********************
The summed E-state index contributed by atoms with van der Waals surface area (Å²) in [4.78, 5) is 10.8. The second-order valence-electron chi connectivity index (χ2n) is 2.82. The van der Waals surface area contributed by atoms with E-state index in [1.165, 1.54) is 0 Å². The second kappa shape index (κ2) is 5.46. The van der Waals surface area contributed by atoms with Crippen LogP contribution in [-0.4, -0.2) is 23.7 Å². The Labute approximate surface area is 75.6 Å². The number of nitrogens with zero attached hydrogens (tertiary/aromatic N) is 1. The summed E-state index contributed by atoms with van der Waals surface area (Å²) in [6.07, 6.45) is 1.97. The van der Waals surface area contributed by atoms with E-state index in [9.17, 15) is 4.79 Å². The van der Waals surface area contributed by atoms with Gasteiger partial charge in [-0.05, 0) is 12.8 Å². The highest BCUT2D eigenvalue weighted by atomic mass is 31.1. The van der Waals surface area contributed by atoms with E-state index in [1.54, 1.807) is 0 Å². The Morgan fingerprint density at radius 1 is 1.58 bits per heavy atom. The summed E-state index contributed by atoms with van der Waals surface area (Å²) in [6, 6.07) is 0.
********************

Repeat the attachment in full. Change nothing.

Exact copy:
The summed E-state index contributed by atoms with van der Waals surface area (Å²) in [4.78, 5) is 10.8. The second-order valence-electron chi connectivity index (χ2n) is 2.82. The van der Waals surface area contributed by atoms with E-state index in [1.165, 1.54) is 0 Å². The second kappa shape index (κ2) is 5.46. The van der Waals surface area contributed by atoms with Crippen LogP contribution in [-0.4, -0.2) is 23.7 Å². The Labute approximate surface area is 75.6 Å². The number of nitrogens with zero attached hydrogens (tertiary/aromatic N) is 1. The summed E-state index contributed by atoms with van der Waals surface area (Å²) in [6.07, 6.45) is 1.97. The van der Waals surface area contributed by atoms with E-state index in [9.17, 15) is 4.79 Å². The van der Waals surface area contributed by atoms with Gasteiger partial charge in [-0.05, 0) is 12.8 Å². The highest BCUT2D eigenvalue weighted by atomic mass is 31.1. The van der Waals surface area contributed by atoms with E-state index in [1.54, 1.807) is 0 Å². The Morgan fingerprint density at radius 1 is 1.58 bits per heavy atom. The summed E-state index contributed by atoms with van der Waals surface area (Å²) in [6, 6.07) is 0.